Disney CEO Iger has no beef with Redbox

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Walt Disney Co. Chief Executive Bob Iger isn’t afraid of Redbox.

While several studios have cut deals with the kiosk operator that keep their DVDs from being rented at Redbox’s rate of $1 per night for the first 28 days after a movie goes on sale, Disney plans to continue making its titles available for rental and sale on the same date.

‘We have not seen cannibalization from the very low-priced rental model,’ Iger said during an interview at the Goldman Sachs Communacopia Conference in New York City. While he acknowledged that DVD sales have taken a hit over the past few years, he doesn’t think any loss of revenue from declining disc sales would be made up by keeping the studio’s product out of Redbox’s kiosks for a month.

‘We do the math, it just doesn’t pencil out for us,’ Iger said, adding that Disney’s strategy is to make movies that people want to buy because they will watch them over and over. Emphasizing Disney’s focus on its Pixar and Marvel brands, Iger said those are titles ‘people like to collect.’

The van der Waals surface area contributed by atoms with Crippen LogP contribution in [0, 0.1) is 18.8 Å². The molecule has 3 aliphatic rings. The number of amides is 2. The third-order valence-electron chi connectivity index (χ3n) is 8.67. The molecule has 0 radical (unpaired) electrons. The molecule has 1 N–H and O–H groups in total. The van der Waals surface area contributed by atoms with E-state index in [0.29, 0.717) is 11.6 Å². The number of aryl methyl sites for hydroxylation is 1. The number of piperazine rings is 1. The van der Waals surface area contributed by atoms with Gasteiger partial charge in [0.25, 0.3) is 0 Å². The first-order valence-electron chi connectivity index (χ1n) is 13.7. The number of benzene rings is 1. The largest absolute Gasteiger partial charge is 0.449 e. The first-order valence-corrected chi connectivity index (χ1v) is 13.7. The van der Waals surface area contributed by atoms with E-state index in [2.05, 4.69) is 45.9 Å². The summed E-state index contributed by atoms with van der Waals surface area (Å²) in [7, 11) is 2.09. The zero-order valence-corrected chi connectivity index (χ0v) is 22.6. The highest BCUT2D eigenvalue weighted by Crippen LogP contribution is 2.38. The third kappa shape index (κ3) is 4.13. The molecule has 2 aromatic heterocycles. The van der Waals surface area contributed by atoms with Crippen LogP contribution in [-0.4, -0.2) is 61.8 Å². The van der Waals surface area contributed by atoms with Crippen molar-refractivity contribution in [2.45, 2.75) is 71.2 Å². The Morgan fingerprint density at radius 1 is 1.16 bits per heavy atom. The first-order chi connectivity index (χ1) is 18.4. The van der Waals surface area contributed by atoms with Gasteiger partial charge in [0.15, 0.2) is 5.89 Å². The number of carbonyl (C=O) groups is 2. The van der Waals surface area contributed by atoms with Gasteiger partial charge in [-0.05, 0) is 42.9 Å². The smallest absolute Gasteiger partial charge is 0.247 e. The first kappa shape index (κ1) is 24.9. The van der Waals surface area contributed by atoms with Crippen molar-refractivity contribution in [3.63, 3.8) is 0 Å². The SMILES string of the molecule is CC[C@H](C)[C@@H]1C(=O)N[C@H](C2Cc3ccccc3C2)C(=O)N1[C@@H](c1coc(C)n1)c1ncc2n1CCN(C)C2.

Disney’s stance on Redbox is similar to Viacom’s Paramount Pictures and Sony Pictures, the latter two of which have signed long-term deals with Redbox to make their DVDs available for rental at the same time they go on sale. Disney, however, has not yet taken its relationship with Redbox to that level.

News Corp.'s 20th Century Fox, Time Warner’s Warner Bros. and NBC Universal’s Universal Pictures have all signed deals with Redbox that include a 28-day window before kiosk rentals are allowed.

Iger also used his appearance at the conference to again emphasize that Disney’s ABC will expect its television affiliates to kick back a percentage of any cash they get from cable and satellite operators in so-called retransmission consent fees. ABC itself has recently concluded deals with big cable operators Time Warner Cable and Cablevision Systems Corp., in which it is getting cash in return for carriage of its ABC television stations.

Retransmission consent money, Iger said, is ‘real and will grow’ and the best part is there is ‘no incremental costs to get them.’

Well, maybe not, but those in tense negotiations with cable and satellite operators rake up a lot in legal fees and overtime.

-- Joe Flint